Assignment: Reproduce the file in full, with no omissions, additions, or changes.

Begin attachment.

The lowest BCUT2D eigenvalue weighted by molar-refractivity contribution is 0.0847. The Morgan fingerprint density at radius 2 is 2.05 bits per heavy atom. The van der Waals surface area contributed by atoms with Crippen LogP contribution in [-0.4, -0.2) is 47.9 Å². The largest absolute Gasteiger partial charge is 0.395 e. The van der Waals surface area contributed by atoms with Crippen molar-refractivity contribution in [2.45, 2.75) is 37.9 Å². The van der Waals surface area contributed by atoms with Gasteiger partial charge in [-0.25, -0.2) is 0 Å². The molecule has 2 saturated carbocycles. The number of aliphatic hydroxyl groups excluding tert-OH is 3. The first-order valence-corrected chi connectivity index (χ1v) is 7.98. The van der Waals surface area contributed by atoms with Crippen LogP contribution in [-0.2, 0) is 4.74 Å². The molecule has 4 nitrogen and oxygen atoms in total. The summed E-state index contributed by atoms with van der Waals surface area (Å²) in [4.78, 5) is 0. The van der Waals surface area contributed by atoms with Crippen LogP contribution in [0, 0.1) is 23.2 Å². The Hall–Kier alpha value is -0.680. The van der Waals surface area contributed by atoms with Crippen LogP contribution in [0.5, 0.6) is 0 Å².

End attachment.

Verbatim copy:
The lowest BCUT2D eigenvalue weighted by molar-refractivity contribution is 0.0847. The Morgan fingerprint density at radius 2 is 2.05 bits per heavy atom. The van der Waals surface area contributed by atoms with Crippen LogP contribution in [-0.4, -0.2) is 47.9 Å². The largest absolute Gasteiger partial charge is 0.395 e. The van der Waals surface area contributed by atoms with Crippen molar-refractivity contribution in [2.45, 2.75) is 37.9 Å². The van der Waals surface area contributed by atoms with Gasteiger partial charge in [-0.25, -0.2) is 0 Å². The molecule has 2 saturated carbocycles. The number of aliphatic hydroxyl groups excluding tert-OH is 3. The first-order valence-corrected chi connectivity index (χ1v) is 7.98. The van der Waals surface area contributed by atoms with Crippen LogP contribution in [-0.2, 0) is 4.74 Å². The molecule has 4 nitrogen and oxygen atoms in total. The summed E-state index contributed by atoms with van der Waals surface area (Å²) in [4.78, 5) is 0. The van der Waals surface area contributed by atoms with Crippen LogP contribution in [0, 0.1) is 23.2 Å². The Hall–Kier alpha value is -0.680. The van der Waals surface area contributed by atoms with Crippen LogP contribution in [0.5, 0.6) is 0 Å².